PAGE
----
BEDFORD, N.Y. - If you can navigate the aisles of a crowded movie theater, you can learn to ballroom dance.
“People will call and say, ‘I have two left feet’ and I’ll say, ‘Ok well that’s good I have two right” said Inna Savenko, one of four world champion ballroom dancers teaching at the New York Ballroom Dance Center at 172 Harris Road in Bedford Hills.
It’s easy to be intimidated by the joint resumes of the center’s owner Yuri Tsarev, his wife Elena Tsarev and teachers Inna Savenko and Andrey Savenko. They all came to the United States from Belarus where they were champions of their craft and now use their skill to break down dances into manageable steps.
“Forward two steps, you do that every day. Backward steps, you know what that means. You go to a movie theater and you have to sit down? Side-together, side-together,” Inna Savenko said. “Anyone can dance.”
But what the center offers, why it’s so special, is because the teachers do more than just call out the steps. In fact, Yuri Tsarev will tell you he doesn’t actually teach at all.
His method of getting people to dance is to see where they’re at and then, through his own movements, show them what they need.
“There are people who like to teach, and people who like people to learn from them,” Yuri Tsarev said. “I like people to learn from me. Everyday I need to demonstrate the best of me.”
This method has attracted people to the studio and made them loyal customers who have been dancing with the Tsarevs for years.
Ellie Fisher and her husband, Loren, of Mount Kisco have been taken lessons several times times a week for eight years and counting.
“My husband and I started here because we love to dance but we could never figure out how to do a waltz or tango, so we started here together and we love it, we just absolutely love it,” Ellie Fisher said. “I feel like there’s a commitment to, one, you as an individual and, two, you as a dancer. I never feel like it’s just rote, I always feel like the comments or corrections are really geared toward what they’re observing, and, after so many years, some people when they teach sort of lose interest or are not really paying attention to you.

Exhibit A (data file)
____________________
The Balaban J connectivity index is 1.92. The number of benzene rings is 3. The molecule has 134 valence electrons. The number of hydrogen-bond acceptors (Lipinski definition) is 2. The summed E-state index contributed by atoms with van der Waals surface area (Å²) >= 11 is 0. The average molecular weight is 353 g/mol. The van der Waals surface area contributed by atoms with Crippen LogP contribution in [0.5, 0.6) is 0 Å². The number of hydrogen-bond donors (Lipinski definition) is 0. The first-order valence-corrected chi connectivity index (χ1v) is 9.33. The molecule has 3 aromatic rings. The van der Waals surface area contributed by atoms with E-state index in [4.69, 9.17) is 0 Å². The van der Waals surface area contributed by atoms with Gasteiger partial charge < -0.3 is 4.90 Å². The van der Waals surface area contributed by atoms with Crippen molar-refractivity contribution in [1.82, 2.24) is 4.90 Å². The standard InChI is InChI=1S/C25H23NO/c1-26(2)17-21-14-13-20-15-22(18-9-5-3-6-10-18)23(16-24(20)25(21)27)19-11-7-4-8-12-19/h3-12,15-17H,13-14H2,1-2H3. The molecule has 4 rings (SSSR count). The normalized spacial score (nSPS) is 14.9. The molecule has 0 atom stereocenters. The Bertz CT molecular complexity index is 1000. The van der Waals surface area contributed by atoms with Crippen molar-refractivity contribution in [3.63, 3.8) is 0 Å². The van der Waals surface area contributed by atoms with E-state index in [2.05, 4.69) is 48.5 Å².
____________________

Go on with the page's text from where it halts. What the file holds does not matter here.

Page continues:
“It’s an ongoing enthusiasm,” Ellie Fisher continued. “They’re not jaded, they’re not tired. It’s their relationships and ability to connect and I’m not the only person who feels that way.”
Yuri Tsarev claims this is because ballroom dancing leaves you “fresh” unlike other forms of exercise.
The champion dancer can’t help but bring movement into every moment of his life. When he’s not in his office keeping up with the business, he’s out in the ballroom talking with his customers, giving affectionate hugs and, when he thinks no one’s looking, striking a pose in the floor-to-ceiling mirrors and twirling around.
But for all the seriousness of ballroom dance, It’s Yuri Tsarev and the teachers who inject humor and lightness into every step. The level of experience the teachers bring to the classes should not be overshadowed by the feeling that the classes are really adults just coming to play.
Marian Rissenberg, who’s been taking lessons for six years, described the center as “summer camp for grownups.”
“I come at the end of my day and I think, ‘oh, I can’t do it. I’m too tired, it was such a hard day’ and I just drive myself here and as soon as I walk in the door I get this burst of energy. I forget everything and then I leave and I go home and I’m not tired and
I’m happy. I have more strength and energy than I’ve ever had in my life and I never go to the gym,” Rissenberg said. “I am more relaxed and happy than I’ve ever been and I don’t go to therapy. I just come here. It’s a wonderful community and the people that are here are the nicest in the world.”
Aside from private and group lessons, the center plans outings for its members and attend a week-long camp to hang out and have fun. They go on hikes, they have dinners together, enjoy cocktails at the studio, host art shows, and if someone’s family is going through a tough time, they step up to help.
“The people that have been here for a while will tell you it’s a family and it’s a really hard thing to explain, but there is a really beautiful spirit among the people,” Rissenberg said.
People don’t want to miss lessons, Yuri Tsarev said. One time during a snow storm the power went out at the studio and instead of closing they shined car headlights inside the ballroom and used an iPod with wireless speakers to play the music.
“People come in if they have a wedding, or a birthday party, or for a lot of different reasons, but when they come in they get the benefits from the dancing,” Inna Savenko said. “People are coming from the doctor’s office and they say, ‘Oh my doctor said I will feel better if I take a couple of dance lessons.’ We have one woman, she’s 86, she tells me, ‘my doctor said, are you still dancing? I said yes’ and he said, ‘that’s why you feel so good’.”